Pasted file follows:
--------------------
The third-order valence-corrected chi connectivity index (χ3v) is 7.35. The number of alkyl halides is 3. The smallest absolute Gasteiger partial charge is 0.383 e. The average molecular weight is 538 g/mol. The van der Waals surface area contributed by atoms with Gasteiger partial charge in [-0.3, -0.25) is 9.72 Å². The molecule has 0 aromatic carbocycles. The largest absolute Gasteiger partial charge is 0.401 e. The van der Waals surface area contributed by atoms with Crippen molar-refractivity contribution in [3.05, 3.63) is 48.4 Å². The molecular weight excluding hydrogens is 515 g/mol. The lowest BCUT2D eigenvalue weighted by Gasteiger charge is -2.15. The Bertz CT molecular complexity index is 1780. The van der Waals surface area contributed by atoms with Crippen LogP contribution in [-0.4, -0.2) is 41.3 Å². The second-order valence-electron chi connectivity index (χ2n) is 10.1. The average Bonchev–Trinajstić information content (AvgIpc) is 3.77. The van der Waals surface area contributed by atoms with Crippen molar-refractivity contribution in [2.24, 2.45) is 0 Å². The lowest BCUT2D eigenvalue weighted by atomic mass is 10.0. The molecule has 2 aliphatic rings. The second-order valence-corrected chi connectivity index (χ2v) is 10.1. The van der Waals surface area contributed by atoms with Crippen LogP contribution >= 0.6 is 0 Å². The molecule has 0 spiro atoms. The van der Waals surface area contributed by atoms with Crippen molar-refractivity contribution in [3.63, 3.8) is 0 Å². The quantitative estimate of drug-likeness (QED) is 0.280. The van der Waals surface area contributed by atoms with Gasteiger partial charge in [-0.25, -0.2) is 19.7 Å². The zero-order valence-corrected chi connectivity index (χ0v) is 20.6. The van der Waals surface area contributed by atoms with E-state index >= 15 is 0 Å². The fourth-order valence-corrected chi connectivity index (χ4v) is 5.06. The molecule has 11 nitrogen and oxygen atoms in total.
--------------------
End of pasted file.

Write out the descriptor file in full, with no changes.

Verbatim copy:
The third-order valence-corrected chi connectivity index (χ3v) is 7.35. The number of alkyl halides is 3. The smallest absolute Gasteiger partial charge is 0.383 e. The average molecular weight is 538 g/mol. The van der Waals surface area contributed by atoms with Gasteiger partial charge in [-0.3, -0.25) is 9.72 Å². The molecule has 0 aromatic carbocycles. The largest absolute Gasteiger partial charge is 0.401 e. The van der Waals surface area contributed by atoms with Crippen molar-refractivity contribution in [3.05, 3.63) is 48.4 Å². The molecular weight excluding hydrogens is 515 g/mol. The lowest BCUT2D eigenvalue weighted by Gasteiger charge is -2.15. The Bertz CT molecular complexity index is 1780. The van der Waals surface area contributed by atoms with Crippen LogP contribution in [-0.4, -0.2) is 41.3 Å². The second-order valence-electron chi connectivity index (χ2n) is 10.1. The average Bonchev–Trinajstić information content (AvgIpc) is 3.77. The van der Waals surface area contributed by atoms with Crippen molar-refractivity contribution in [2.24, 2.45) is 0 Å². The lowest BCUT2D eigenvalue weighted by atomic mass is 10.0. The molecule has 2 aliphatic rings. The second-order valence-corrected chi connectivity index (χ2v) is 10.1. The van der Waals surface area contributed by atoms with Crippen LogP contribution >= 0.6 is 0 Å². The molecule has 0 spiro atoms. The van der Waals surface area contributed by atoms with Crippen molar-refractivity contribution in [3.63, 3.8) is 0 Å². The quantitative estimate of drug-likeness (QED) is 0.280. The van der Waals surface area contributed by atoms with Gasteiger partial charge in [-0.25, -0.2) is 19.7 Å². The zero-order valence-corrected chi connectivity index (χ0v) is 20.6. The van der Waals surface area contributed by atoms with E-state index >= 15 is 0 Å². The fourth-order valence-corrected chi connectivity index (χ4v) is 5.06. The molecule has 11 nitrogen and oxygen atoms in total.